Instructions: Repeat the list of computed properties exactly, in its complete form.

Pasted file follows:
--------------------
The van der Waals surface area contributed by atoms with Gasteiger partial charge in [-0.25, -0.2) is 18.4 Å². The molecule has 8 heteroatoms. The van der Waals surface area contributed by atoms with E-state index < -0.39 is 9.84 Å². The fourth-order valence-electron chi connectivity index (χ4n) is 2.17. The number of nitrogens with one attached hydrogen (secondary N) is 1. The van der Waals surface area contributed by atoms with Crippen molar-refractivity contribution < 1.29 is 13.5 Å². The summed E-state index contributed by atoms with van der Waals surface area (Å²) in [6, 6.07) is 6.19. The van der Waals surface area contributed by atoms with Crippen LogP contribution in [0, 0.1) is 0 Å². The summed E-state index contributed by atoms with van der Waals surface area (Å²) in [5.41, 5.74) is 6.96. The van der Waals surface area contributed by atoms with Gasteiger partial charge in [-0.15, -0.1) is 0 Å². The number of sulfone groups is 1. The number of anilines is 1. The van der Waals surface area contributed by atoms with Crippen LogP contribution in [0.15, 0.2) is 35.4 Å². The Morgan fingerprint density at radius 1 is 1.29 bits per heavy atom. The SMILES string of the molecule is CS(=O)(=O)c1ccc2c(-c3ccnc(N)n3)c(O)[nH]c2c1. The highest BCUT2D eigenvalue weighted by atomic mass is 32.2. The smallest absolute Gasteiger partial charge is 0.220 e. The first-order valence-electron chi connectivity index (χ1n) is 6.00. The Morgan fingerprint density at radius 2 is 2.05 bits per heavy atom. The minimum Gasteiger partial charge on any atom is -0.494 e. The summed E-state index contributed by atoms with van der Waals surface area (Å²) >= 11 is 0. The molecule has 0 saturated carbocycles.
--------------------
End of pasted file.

The van der Waals surface area contributed by atoms with Gasteiger partial charge in [-0.25, -0.2) is 18.4 Å². The molecule has 8 heteroatoms. The van der Waals surface area contributed by atoms with E-state index < -0.39 is 9.84 Å². The fourth-order valence-electron chi connectivity index (χ4n) is 2.17. The number of nitrogens with one attached hydrogen (secondary N) is 1. The van der Waals surface area contributed by atoms with Crippen molar-refractivity contribution < 1.29 is 13.5 Å². The summed E-state index contributed by atoms with van der Waals surface area (Å²) in [6, 6.07) is 6.19. The van der Waals surface area contributed by atoms with Crippen LogP contribution in [0, 0.1) is 0 Å². The summed E-state index contributed by atoms with van der Waals surface area (Å²) in [5.41, 5.74) is 6.96. The van der Waals surface area contributed by atoms with Gasteiger partial charge in [-0.15, -0.1) is 0 Å². The number of sulfone groups is 1. The number of anilines is 1. The van der Waals surface area contributed by atoms with Crippen LogP contribution in [0.15, 0.2) is 35.4 Å². The Morgan fingerprint density at radius 1 is 1.29 bits per heavy atom. The SMILES string of the molecule is CS(=O)(=O)c1ccc2c(-c3ccnc(N)n3)c(O)[nH]c2c1. The highest BCUT2D eigenvalue weighted by atomic mass is 32.2. The smallest absolute Gasteiger partial charge is 0.220 e. The first-order valence-electron chi connectivity index (χ1n) is 6.00. The Morgan fingerprint density at radius 2 is 2.05 bits per heavy atom. The minimum Gasteiger partial charge on any atom is -0.494 e. The summed E-state index contributed by atoms with van der Waals surface area (Å²) >= 11 is 0. The molecule has 0 saturated carbocycles.